RiskIQ’s software as a service (SaaS (opens in new tab)) product offers businesses protection against online security threats such as phishing (opens in new tab), and malware (opens in new tab). The company counts the likes of Facebook, BMW, American Express, the US Postal Service, and more among its clients.
Bloomberg says it learned about the acquisition, reportedly worth over $500m, from anonymous sources.
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“The vision and mission of RiskIQ is to provide unmatched internet visibility and insights to better protect and inform our customers and partners’ security programs," said RiskIQ Cofounder and CEO Elias Manousos.
"We’re thrilled to add RiskIQ’s Attack Surface and Threat Intelligence solutions to the Microsoft Security portfolio, extending and accelerating our impact. Our combined capabilities will enable best-in-class protection, investigations, and response against today’s threats.”
Sign of the times
"Microsoft has long been a leader in delivering end-to-end cloud-native security with Microsoft 365 Defender, Microsoft Azure Defender, and Microsoft Azure Sentinel that help protect, detect, and respond to threats in multi-cloud and hybrid cloud environments," Eric Doerr, Microsoft Vice President, Cloud Security wrote in a blog post (opens in new tab) announcing the news.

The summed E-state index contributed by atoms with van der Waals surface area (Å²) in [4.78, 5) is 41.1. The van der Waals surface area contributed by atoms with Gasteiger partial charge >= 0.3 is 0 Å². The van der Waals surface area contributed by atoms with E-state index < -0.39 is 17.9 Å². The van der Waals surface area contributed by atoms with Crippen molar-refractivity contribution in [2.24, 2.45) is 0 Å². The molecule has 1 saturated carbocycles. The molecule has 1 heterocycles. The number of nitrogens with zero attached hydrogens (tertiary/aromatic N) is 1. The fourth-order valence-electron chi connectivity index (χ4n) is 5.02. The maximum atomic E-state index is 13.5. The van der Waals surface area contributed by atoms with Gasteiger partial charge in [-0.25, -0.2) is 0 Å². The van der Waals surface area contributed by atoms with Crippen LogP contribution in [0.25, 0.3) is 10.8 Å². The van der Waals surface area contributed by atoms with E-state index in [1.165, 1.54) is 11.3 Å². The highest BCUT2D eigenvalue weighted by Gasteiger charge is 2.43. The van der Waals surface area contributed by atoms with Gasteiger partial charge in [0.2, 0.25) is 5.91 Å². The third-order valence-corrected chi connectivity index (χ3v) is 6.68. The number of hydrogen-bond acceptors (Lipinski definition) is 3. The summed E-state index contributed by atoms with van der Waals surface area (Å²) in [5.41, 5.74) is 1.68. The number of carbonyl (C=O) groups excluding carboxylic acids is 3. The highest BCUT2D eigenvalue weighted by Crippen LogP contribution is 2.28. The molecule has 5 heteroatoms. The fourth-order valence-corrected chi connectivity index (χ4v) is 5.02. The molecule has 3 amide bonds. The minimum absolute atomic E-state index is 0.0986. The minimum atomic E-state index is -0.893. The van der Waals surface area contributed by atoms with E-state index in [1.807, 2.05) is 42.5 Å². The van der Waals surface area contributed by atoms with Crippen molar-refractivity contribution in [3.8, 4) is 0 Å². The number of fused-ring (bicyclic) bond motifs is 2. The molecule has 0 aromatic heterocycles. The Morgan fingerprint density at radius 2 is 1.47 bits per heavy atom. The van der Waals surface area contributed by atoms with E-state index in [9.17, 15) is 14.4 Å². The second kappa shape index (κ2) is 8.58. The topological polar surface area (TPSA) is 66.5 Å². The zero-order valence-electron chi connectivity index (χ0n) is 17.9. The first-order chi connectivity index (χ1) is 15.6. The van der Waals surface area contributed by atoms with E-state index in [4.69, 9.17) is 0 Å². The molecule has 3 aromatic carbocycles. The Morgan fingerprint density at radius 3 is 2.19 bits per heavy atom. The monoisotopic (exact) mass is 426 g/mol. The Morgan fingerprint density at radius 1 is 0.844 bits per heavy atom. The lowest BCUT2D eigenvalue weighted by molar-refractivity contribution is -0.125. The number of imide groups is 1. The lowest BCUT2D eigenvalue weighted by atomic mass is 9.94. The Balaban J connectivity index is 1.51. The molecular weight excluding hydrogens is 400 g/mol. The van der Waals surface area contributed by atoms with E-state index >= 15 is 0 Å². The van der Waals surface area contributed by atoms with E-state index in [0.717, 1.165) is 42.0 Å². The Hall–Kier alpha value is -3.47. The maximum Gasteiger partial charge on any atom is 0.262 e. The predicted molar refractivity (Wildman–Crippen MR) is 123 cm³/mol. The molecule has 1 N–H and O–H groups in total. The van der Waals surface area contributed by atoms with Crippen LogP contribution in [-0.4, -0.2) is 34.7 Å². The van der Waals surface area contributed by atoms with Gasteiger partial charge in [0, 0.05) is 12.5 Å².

"With the acquisition of RiskIQ, we will continue our mission to help customers defend their growing digital estate against increasing cyber threats."
Bloomberg reports that the RiskIQ acquisition adds to Microsoft’s growing portfolio of security products. Last month it acquired ReFirm Labs, which helps secure Internet of Things (IoT (opens in new tab)) devices.
Notably, while announcing the ReFirm acquisition, Microsoft shared (opens in new tab) that it has over 3500 people working on security issues, processing over eight trillion security signals every day, as the company continues on its journey to help protect customers “from the chip to the cloud.”
The RiskIQ acquisition could be announced over the next few days, according to the anonymous sources, though both companies remained tight-lipped about the deal when approached by Bloomberg.
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Via Bloomberg (opens in new tab)